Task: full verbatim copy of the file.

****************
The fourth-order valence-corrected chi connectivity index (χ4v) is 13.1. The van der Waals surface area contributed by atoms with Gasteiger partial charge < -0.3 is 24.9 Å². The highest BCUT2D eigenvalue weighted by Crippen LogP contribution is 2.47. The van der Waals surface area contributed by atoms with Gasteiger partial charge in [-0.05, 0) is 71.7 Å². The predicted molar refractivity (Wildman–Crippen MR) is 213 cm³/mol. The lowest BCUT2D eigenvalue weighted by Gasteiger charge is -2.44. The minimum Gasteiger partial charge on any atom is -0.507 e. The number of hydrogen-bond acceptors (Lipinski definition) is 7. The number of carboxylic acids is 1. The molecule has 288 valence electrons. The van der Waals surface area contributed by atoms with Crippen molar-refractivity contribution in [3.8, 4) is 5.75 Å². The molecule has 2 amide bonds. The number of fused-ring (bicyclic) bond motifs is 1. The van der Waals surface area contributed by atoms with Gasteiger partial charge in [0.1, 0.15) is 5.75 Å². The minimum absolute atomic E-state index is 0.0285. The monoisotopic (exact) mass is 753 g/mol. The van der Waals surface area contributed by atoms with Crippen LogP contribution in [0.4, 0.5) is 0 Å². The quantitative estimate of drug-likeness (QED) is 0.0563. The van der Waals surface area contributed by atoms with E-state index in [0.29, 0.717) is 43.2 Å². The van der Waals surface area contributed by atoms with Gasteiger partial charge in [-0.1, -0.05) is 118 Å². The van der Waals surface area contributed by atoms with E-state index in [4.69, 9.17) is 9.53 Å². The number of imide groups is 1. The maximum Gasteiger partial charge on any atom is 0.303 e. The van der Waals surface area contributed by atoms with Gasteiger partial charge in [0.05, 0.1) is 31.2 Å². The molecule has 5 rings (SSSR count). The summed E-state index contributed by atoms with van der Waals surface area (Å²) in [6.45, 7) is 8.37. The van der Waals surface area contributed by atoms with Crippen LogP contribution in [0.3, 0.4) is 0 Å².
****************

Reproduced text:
The fourth-order valence-corrected chi connectivity index (χ4v) is 13.1. The van der Waals surface area contributed by atoms with Gasteiger partial charge < -0.3 is 24.9 Å². The highest BCUT2D eigenvalue weighted by Crippen LogP contribution is 2.47. The van der Waals surface area contributed by atoms with Gasteiger partial charge in [-0.05, 0) is 71.7 Å². The predicted molar refractivity (Wildman–Crippen MR) is 213 cm³/mol. The lowest BCUT2D eigenvalue weighted by Gasteiger charge is -2.44. The minimum Gasteiger partial charge on any atom is -0.507 e. The number of hydrogen-bond acceptors (Lipinski definition) is 7. The number of carboxylic acids is 1. The molecule has 288 valence electrons. The van der Waals surface area contributed by atoms with Crippen molar-refractivity contribution in [3.8, 4) is 5.75 Å². The molecule has 2 amide bonds. The number of fused-ring (bicyclic) bond motifs is 1. The van der Waals surface area contributed by atoms with Gasteiger partial charge in [0.1, 0.15) is 5.75 Å². The minimum absolute atomic E-state index is 0.0285. The monoisotopic (exact) mass is 753 g/mol. The van der Waals surface area contributed by atoms with Crippen LogP contribution in [0.4, 0.5) is 0 Å². The quantitative estimate of drug-likeness (QED) is 0.0563. The van der Waals surface area contributed by atoms with E-state index in [0.29, 0.717) is 43.2 Å². The van der Waals surface area contributed by atoms with Gasteiger partial charge in [-0.1, -0.05) is 118 Å². The van der Waals surface area contributed by atoms with E-state index in [4.69, 9.17) is 9.53 Å². The number of imide groups is 1. The maximum Gasteiger partial charge on any atom is 0.303 e. The van der Waals surface area contributed by atoms with Gasteiger partial charge in [0.05, 0.1) is 31.2 Å². The molecule has 5 rings (SSSR count). The summed E-state index contributed by atoms with van der Waals surface area (Å²) in [6.45, 7) is 8.37. The van der Waals surface area contributed by atoms with Crippen LogP contribution in [0.3, 0.4) is 0 Å².